The Microsoft HealthVault team is often asked about our approach to the privacy and security requirements of the Health Insurance Portability and Accountability Act (HIPAA), including the American Recovery and Reinvestment Act of 2009’s extensions to HIPAA. Given the status of HIPAA as the prevalent current U.S. federal legislation pertaining to the privacy and security of health information, this is a natural and important question. We have prepared this document as a concise explanation. Succinctly stated:
Microsoft HealthVault is not a covered entity as defined by HIPAA. We offer HealthVault solution providers that are HIPAA covered entities the opportunity to sign our HealthVault business associate agreement.
HIPAA was designed to regulate the flow of health information when it is out of the patient’s direct control—for example, when it is forwarded to third-party billing services by a health care provider. At the same time, the HIPAA authors clearly recognized that patients have a right to a copy of their own health information, and built into the legislation an explicit mechanism that allows for patients to request and receive that copy.
HealthVault is, very simply, a tool for individual patients to manage health information that is under their control. The rules and choices around how that information is shared are under the control of the patient. When information is sent from a covered entity into a HealthVault record, it is done at the explicit direction of the individual.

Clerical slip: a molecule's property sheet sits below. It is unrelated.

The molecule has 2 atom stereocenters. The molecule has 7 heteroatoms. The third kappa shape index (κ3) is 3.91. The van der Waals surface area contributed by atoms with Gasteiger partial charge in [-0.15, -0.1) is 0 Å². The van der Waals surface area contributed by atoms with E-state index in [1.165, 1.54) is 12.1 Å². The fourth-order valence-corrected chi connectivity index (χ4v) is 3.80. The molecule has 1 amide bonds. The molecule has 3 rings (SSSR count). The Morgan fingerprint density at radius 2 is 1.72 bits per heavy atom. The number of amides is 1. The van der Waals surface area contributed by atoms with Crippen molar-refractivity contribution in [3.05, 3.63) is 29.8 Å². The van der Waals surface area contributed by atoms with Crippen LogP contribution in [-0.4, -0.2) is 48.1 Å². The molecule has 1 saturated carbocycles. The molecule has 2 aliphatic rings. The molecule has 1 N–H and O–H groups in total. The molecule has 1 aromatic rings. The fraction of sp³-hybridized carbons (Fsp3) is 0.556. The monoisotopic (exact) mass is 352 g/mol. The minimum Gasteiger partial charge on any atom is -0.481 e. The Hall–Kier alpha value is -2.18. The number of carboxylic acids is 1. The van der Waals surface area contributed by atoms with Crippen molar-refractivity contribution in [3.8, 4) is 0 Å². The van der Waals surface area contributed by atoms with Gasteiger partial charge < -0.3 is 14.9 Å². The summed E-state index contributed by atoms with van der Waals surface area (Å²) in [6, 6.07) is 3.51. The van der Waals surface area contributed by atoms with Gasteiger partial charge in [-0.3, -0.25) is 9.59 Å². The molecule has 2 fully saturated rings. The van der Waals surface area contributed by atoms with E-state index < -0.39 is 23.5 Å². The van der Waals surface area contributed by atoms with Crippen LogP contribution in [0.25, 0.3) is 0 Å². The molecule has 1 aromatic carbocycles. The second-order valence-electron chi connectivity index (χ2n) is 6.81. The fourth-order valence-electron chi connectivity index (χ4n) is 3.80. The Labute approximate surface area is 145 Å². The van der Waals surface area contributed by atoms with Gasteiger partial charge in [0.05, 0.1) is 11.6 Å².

Microsoft strongly believes that not only is this approach completely in line with the intent of HIPAA, but it is also essential in order for patients to truly be empowered to more easily access and control the use and disclosure of their health information.
However, ambiguity and uncertainty surrounding new health privacy provisions in the American Recovery and Reinvestment Act of 2009 have raised new questions about whether HIPAA applies to services offered by covered entities that connect to consumer-driven online health platforms like HealthVault. We do not want this ambiguity and uncertainty to stall progress toward a dynamic, trusted patient-centric health care system. Microsoft is also committed to complying with applicable laws. That is why we offer HealthVault solution providers that are HIPAA covered entities the opportunity to sign our HealthVault business associate agreement.
Microsoft HealthVault is not a covered entity
The HealthVault platform offers:
HIPAA covers health care organizations. Microsoft is not a covered entity by virtue of offering HealthVault. Simply put, HealthVault is not a:
Microsoft’s approach to privacy and security
Microsoft is not waiting for regulations to define our privacy and security practices. Microsoft designs and operates HealthVault based on corporate policies developed over years of attention to privacy and security issues, influenced by input from experts and advocates.